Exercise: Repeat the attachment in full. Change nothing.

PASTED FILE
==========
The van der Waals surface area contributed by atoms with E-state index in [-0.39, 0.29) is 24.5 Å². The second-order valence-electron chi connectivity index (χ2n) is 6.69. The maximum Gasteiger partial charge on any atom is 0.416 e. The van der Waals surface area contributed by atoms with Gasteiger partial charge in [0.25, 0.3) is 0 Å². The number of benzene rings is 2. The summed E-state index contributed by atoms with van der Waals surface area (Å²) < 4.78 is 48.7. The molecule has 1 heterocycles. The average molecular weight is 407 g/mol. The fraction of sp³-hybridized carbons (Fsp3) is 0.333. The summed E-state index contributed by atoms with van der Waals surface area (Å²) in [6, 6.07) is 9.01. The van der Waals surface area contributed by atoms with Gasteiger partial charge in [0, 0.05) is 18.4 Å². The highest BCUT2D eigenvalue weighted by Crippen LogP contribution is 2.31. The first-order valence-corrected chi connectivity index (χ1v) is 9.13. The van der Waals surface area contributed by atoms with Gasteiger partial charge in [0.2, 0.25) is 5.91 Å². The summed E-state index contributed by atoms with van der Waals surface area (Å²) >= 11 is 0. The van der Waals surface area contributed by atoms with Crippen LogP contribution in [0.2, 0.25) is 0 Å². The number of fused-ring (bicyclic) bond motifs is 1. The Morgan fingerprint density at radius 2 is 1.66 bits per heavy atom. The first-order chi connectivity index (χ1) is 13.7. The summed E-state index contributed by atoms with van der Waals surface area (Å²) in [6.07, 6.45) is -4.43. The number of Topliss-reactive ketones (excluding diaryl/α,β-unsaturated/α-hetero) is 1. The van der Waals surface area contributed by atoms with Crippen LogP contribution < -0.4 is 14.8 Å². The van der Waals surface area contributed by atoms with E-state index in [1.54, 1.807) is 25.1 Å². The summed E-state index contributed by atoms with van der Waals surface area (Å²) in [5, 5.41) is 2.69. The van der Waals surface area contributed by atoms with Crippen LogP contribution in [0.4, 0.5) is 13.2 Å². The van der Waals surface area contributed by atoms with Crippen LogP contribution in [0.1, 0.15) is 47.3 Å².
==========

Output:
The van der Waals surface area contributed by atoms with E-state index in [-0.39, 0.29) is 24.5 Å². The second-order valence-electron chi connectivity index (χ2n) is 6.69. The maximum Gasteiger partial charge on any atom is 0.416 e. The van der Waals surface area contributed by atoms with Gasteiger partial charge in [0.25, 0.3) is 0 Å². The number of benzene rings is 2. The summed E-state index contributed by atoms with van der Waals surface area (Å²) < 4.78 is 48.7. The molecule has 1 heterocycles. The average molecular weight is 407 g/mol. The fraction of sp³-hybridized carbons (Fsp3) is 0.333. The summed E-state index contributed by atoms with van der Waals surface area (Å²) in [6, 6.07) is 9.01. The van der Waals surface area contributed by atoms with Gasteiger partial charge in [0, 0.05) is 18.4 Å². The highest BCUT2D eigenvalue weighted by Crippen LogP contribution is 2.31. The first-order valence-corrected chi connectivity index (χ1v) is 9.13. The van der Waals surface area contributed by atoms with Gasteiger partial charge in [0.2, 0.25) is 5.91 Å². The summed E-state index contributed by atoms with van der Waals surface area (Å²) >= 11 is 0. The van der Waals surface area contributed by atoms with Crippen LogP contribution in [0.2, 0.25) is 0 Å². The number of fused-ring (bicyclic) bond motifs is 1. The Morgan fingerprint density at radius 2 is 1.66 bits per heavy atom. The first-order chi connectivity index (χ1) is 13.7. The summed E-state index contributed by atoms with van der Waals surface area (Å²) in [6.07, 6.45) is -4.43. The number of Topliss-reactive ketones (excluding diaryl/α,β-unsaturated/α-hetero) is 1. The van der Waals surface area contributed by atoms with Crippen LogP contribution < -0.4 is 14.8 Å². The van der Waals surface area contributed by atoms with E-state index in [1.54, 1.807) is 25.1 Å². The summed E-state index contributed by atoms with van der Waals surface area (Å²) in [5, 5.41) is 2.69. The van der Waals surface area contributed by atoms with Crippen LogP contribution in [0.4, 0.5) is 13.2 Å². The van der Waals surface area contributed by atoms with Crippen LogP contribution in [0.1, 0.15) is 47.3 Å².